12:52 PM

Voices From the Front Lines: Sarah Rinker, RN, BSN, Infection Control and Prevention


The coronavirus (COVID-19) pandemic has affected every aspect of our lives, none more so than those working on the front lines of this crisis – our health care heroes. Voices From the Front Lines is a series of interviews with Lehigh Valley Health Network (LVHN) health care providers who are working to care for patients who are ill with COVID-19, as well as those who are dedicated to helping prevent the spread of this virus.

Sarah Rinker, RN, BSN, is an infection control nurse at Lehigh Valley Hospital–Cedar Crest. Rinker spent four years at Walter Reed Hospital as a 2nd Lieutenant in the U.S. Army. She also spent four years in the Pennsylvania National Guard, where she reached the rank of captain. She has had an interest in health care since she was 5-years-old when Rinker proudly told her family she was going to be a “baby nurse” when she grew up.

What is every day like during the COVID-19 crisis?

The interesting part about working in LVHN’s Infection Control and Prevention during this pandemic is that every day is different. In the beginning, it was running around putting out fires, answering questions and training staff on the correct use of personal protective equipment. We didn’t know what we didn’t know, and we had to figure it out as we went along. It was stressful and exhausting. We worked tirelessly to ensure our clinical staff had the supplies, education and resources to do their job safely. It was hard to rest knowing there might still be staff that could use more education and not being able to get to everyone as quickly. As time has gone on, all staff members throughout our network have developed their own “best practices” and have made caring for some of these very sick patients something that they excel at and do safely in a difficult environment of layers of protective equipment.

How has this experience changed you, professionally or personally?

I think it is only the tip of the iceberg to understand how this has changed me. So far professionally, I had to learn that during a pandemic there is so much unknown. We had to roll with the ever-present changes and do the best we could at understanding an unknown enemy. We had to learn to accept that we would feel helpless at times. It was hard because we wanted to continuously provide and instill confidence in our frontline caregivers in terms of their health and safety.

Personally, I have learned to forgive myself. I learned to forgive myself for not always having the right answer. I learned to forgive myself for not seeing my kids every day while working long hours/days/weeks. I learned to forgive myself at times for feeling defeated by the changes. I had to remember that there is not a rulebook for responding to a pandemic and that we are all going through the same things. I noticed and now appreciate the slower pace at home and really recognize how valuable family time is. I noticed the slowing down of sports, activities and errands. We have taken more walks, played more games and spent more time talking. It has reminded me a little bit of what we are missing in our fast-paced lives.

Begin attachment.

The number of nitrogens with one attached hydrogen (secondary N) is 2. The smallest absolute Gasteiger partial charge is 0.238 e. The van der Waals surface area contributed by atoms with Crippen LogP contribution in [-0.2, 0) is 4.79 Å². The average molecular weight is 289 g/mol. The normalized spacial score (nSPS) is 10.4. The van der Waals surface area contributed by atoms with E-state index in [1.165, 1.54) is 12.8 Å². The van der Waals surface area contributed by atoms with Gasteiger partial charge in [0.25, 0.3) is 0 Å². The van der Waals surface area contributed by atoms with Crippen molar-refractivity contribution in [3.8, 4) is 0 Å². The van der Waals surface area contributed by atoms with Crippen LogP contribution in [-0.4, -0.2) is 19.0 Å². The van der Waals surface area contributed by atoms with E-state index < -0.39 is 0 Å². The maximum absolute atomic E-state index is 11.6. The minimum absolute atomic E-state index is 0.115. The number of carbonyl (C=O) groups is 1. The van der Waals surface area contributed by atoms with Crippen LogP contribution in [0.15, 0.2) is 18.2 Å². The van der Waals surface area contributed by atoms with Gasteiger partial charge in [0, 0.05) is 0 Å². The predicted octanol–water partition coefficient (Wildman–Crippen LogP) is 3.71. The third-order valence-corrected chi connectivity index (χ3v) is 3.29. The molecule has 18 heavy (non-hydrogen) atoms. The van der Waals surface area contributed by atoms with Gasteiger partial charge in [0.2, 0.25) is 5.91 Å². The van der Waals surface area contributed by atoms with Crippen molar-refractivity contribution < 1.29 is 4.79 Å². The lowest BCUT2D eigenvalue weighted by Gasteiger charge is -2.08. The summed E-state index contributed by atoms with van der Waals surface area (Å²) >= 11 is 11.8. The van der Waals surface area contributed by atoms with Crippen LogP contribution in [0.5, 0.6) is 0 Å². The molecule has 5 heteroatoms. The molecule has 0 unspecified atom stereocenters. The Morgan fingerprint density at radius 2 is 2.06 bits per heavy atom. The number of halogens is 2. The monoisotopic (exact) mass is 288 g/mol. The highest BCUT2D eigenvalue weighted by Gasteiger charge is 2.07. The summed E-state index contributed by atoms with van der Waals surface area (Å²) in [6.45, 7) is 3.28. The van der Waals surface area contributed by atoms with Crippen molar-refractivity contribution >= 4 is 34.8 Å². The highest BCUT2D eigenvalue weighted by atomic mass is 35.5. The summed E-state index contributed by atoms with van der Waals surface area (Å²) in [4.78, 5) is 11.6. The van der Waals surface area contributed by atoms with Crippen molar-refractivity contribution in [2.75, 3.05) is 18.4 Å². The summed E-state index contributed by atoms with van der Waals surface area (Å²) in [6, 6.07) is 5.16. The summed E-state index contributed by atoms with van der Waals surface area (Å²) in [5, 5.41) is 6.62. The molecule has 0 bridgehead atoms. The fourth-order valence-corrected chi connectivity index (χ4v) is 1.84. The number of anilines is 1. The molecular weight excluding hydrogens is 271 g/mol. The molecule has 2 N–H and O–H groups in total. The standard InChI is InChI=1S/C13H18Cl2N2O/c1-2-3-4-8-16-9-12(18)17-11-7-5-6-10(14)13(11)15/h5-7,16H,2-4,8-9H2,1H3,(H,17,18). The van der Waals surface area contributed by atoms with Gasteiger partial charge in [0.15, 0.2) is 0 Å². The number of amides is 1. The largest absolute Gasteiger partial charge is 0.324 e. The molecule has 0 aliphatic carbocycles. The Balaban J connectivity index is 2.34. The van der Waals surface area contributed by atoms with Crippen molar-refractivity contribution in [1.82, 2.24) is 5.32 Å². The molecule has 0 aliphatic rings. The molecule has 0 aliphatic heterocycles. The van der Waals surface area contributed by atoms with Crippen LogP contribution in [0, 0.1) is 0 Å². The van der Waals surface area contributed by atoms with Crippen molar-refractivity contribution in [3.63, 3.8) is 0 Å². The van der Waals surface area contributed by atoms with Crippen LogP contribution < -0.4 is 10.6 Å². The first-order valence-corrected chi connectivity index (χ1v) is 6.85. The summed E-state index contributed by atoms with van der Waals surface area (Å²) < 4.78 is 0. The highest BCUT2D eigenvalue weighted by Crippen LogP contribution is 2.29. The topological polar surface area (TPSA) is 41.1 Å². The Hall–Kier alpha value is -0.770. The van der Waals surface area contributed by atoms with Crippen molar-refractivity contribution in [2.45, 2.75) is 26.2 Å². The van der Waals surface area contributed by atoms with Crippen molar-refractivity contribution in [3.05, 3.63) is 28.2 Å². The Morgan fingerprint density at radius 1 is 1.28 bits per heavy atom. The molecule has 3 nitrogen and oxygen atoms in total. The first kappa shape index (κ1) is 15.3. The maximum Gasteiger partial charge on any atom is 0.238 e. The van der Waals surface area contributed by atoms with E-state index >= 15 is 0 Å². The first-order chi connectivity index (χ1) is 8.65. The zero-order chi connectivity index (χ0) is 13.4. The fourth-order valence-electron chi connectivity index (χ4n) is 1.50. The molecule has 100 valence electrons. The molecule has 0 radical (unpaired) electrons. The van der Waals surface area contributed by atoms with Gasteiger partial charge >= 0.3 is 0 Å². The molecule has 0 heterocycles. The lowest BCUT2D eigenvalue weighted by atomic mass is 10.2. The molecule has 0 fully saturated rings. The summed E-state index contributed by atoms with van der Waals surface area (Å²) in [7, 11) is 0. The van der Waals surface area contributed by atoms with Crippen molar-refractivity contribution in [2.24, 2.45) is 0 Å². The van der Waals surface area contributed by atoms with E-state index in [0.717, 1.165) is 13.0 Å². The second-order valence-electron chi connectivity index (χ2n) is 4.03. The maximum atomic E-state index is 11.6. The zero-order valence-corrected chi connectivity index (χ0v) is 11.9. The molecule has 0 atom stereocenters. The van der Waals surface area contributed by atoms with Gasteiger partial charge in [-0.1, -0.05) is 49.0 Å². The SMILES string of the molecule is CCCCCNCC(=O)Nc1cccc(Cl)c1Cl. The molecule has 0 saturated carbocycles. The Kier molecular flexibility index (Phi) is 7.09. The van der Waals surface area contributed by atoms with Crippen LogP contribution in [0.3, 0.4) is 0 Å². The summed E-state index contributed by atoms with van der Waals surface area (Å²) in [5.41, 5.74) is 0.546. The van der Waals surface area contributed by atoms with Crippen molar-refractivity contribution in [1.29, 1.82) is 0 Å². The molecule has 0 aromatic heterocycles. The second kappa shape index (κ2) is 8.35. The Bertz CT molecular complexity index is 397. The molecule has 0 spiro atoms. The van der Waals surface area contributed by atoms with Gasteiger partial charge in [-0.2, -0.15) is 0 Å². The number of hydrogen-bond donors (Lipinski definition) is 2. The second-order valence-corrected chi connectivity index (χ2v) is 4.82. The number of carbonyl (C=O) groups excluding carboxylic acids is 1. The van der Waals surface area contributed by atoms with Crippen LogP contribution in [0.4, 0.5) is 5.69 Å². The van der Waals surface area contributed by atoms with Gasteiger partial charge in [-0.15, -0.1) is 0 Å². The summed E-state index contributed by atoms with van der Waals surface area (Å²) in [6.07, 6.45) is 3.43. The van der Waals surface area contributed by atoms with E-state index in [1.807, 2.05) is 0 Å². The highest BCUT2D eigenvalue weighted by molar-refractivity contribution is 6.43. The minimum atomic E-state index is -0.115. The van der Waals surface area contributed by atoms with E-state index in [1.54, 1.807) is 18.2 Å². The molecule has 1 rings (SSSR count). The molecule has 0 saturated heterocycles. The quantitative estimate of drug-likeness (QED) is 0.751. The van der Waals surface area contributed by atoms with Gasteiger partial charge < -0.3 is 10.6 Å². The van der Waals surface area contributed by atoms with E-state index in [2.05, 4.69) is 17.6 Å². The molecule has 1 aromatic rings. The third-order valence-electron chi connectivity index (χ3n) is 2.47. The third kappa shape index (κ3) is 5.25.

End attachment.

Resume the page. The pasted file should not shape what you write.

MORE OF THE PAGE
What’s inspired you?

I think I will forever be inspired by the community and how people have demonstrated their love and ability to rally around health care workers and all essential employees. I had tears rolling down my cheeks many times during my drive into work and seeing the signs of “Thanks” to the hospital staff. There have been many donations of food and medical supplies. And what really melts my heart is the time spent and love shared by those making homemade masks to provide protection for someone they don’t even know. By people supporting us, it gives us the energy to keep going and to constantly feel good about the work we are all doing in this strange new world when we feel exhausted and overwhelmed.

What have you learned about yourself or your team?

I think like most people, I have learned so much about resiliency. This is the first time in many of our careers that when we leave our job in health care at the end of our shift, we can’t get away from the world. We can’t just lock it in the little lock box we all have in our heads. That is where we keep all the things that are too hard to think about, and we go home and have a “normal.” The problem with COVID-19 is that it follows us everywhere we go. It’s all around us and we can’t hide from it with stay-at-home orders, masks, home school, child care and closed businesses. There is so much internal positive and mindful thinking that must happen to stay on the better side of this and to remain hopeful to ensure that we can continue to separate the stress from work and the stress of this new world.

What are your rituals to keep you and your family safe?

We keep our family safe by truly enforcing social distancing. In Infection Control, we know these tactics that will help stop the spread of this virus. We ensure our kids understand that and know they are helping to keep other people healthy too.

What words of advice or encouragement do you have for health care employees or the community?

I am forever awe-inspired by acts of kindness that are going on every day during this time of uncertainty. Social media and the news often highlight the amazing things that humans are doing for other humans. The teamwork and sacrifices that so many people have been united in making have made this so much easier on many of us. My advice is to ask for help. If you need something, ask. There are so many people with big hearts and who are looking to find a way to make a difference. You aren’t alone.